“The PSAC, on the other hand, has demonstrated unwillingness to reach agreements during this round of negotiations,” the Treasury Board said. “From the start of negotiations in June 2021, the PSAC has flooded the bargaining tables with costly proposals — over 500 across its five bargaining units. At the same time, they have refused to prioritize their requests, refused to move on their initial proposals, and did not respond to the employer’s comprehensive offers.”

The government said its “priority is to continue negotiating at the bargaining table towards a positive outcome. When that wasn’t an option, the government supported the establishment of Public Interest Commissions and the appointment of a mediator as a constructive step to advance negotiations. Throughout the PIC hearings, the PSAC again failed to make reasonable efforts to reach agreements. And before any of the Commission’s reports have been rendered, PSAC announced that they will hold strike votes regardless of the PIC recommendations. It is clear that the PSAC is seeking to precipitate a strike without making every reasonable effort to enter into a collective agreement.”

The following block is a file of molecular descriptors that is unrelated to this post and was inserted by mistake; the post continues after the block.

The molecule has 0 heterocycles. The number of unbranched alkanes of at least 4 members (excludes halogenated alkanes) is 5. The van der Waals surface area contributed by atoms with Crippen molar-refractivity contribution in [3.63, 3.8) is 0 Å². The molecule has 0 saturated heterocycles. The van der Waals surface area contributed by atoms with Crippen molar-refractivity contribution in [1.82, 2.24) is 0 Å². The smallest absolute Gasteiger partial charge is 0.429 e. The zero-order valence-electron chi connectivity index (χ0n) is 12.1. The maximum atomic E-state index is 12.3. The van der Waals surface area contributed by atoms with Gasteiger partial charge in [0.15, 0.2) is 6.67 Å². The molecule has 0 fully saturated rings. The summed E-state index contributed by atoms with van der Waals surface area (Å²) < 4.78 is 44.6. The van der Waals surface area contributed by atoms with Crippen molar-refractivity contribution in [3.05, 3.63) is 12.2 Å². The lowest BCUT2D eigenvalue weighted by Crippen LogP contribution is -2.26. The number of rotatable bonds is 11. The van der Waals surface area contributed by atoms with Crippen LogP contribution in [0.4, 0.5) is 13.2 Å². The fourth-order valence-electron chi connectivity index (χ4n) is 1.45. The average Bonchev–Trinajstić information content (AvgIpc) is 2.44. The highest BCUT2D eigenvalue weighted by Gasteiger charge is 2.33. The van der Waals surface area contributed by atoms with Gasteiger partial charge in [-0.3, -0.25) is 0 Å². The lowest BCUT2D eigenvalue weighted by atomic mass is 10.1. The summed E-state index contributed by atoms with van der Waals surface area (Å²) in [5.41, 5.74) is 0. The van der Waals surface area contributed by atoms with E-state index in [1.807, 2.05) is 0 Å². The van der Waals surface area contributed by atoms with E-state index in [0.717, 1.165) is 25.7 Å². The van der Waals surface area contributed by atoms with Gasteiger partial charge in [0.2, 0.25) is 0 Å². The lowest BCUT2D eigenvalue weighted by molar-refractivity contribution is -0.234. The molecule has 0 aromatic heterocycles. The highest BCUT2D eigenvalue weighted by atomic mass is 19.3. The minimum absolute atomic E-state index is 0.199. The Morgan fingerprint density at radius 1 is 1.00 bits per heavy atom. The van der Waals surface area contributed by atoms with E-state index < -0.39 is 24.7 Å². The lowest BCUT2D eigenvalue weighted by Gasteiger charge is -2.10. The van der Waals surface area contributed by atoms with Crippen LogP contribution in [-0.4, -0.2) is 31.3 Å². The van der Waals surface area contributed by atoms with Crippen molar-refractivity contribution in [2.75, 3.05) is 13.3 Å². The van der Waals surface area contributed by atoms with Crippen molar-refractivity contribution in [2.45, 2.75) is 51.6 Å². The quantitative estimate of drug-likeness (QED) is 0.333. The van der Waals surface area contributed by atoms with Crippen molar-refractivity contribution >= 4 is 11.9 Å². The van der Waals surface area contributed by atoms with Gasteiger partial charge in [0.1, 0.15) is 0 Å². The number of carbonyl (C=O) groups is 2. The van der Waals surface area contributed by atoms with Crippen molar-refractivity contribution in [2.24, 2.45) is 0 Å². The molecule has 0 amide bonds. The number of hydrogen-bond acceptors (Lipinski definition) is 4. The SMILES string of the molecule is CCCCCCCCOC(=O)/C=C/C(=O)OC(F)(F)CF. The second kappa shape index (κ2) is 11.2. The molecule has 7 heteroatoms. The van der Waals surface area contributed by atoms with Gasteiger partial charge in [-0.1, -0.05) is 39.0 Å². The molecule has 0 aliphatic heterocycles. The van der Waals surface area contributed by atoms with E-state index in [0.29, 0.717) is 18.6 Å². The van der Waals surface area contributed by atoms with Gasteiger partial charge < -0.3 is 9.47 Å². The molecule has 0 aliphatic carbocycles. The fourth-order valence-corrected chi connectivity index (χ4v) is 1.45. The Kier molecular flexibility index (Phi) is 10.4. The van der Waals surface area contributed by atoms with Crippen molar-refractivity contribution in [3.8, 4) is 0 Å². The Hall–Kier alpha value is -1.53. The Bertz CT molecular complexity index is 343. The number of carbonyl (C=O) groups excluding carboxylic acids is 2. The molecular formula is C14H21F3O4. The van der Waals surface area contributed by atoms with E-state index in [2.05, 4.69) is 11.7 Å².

In a Dec. 22 statement from PSAC to its members in the operational services group (more than 10,000 workers including ships crews, firefighters and general labourers and trades), after the PIC hearings wrapped up and mediation failed, the union said “our bargaining team will determine next steps once the PIC report is received. If an agreement cannot be reached during the PIC process, PSAC members should be prepared to continue escalating our actions to reach a fair contract, including taking strike action if necessary.”